Stocks to watch in March

Picture in your mind companies reporting their full-year results as a conveyor belt rolling by bearing items for inspection. As they pass, the value investor's job is to pick those that don't look broken: companies that have resilient businesses and strong finances that ought to make good long-term investments, especially if the price is right.

Sometimes, though, the price is too high or the business faces a problem and it's not possible to determine whether this will have a permanent impact on the company's ability to earn profits.

Some of the companies rolling by may be worthy of investment now. The remainder must be watched as we wait for the uncertainty to abate.

Cambria Automobiles

Cambria Automobiles should appeal to value investors. It has a value-conscious strategy and its shares are cheap.

The company, established in 2006, buys distressed and poorly performing motor vehicle dealerships and turns them around. Cambria's management must have been delighted when the credit crunch threw up so many opportunities. To date, it has made eight acquisitions and owns a network of 39 dealerships in the south-east and north-west.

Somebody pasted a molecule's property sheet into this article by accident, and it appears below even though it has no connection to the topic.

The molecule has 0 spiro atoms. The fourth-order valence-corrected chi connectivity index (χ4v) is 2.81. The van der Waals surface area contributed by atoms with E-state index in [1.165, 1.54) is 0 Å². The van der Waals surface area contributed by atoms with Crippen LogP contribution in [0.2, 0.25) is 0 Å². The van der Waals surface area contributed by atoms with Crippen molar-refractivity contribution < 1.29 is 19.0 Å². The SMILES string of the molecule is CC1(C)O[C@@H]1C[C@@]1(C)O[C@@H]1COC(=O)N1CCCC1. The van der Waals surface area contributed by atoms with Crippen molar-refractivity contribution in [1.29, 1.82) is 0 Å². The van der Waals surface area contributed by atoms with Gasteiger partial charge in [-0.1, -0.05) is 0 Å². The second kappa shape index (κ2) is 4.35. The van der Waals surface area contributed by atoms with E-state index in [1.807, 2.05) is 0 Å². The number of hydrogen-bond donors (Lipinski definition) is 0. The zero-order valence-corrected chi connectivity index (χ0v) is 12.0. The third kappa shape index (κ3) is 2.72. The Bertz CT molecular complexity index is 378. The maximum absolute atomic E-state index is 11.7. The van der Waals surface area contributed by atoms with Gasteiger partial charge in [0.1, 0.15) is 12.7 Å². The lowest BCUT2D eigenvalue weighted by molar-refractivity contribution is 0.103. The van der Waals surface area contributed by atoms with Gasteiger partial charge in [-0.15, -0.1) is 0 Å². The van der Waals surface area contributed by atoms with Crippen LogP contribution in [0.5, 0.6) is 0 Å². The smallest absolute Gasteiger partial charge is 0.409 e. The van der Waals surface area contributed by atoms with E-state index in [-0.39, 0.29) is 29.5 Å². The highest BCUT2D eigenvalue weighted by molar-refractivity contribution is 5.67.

It inducts new dealerships in a culture change programme, introduces standard financial controls, implements growth strategies based on social networking and after sales service, and leaves local management to operate autonomously.

Last year was a poor one for profitability, but the company remains in reasonable financial shape. It has as much cash as debt, it is profitable and it is quite possibly undervalued.

Although it only owns garages in the UK, Cambria's car manufacturing partners tried to make up for their poor performance in Europe by eating into their UK distributors' profits. However, conditions in the new car market have improved, and so have Cambria's performance figures.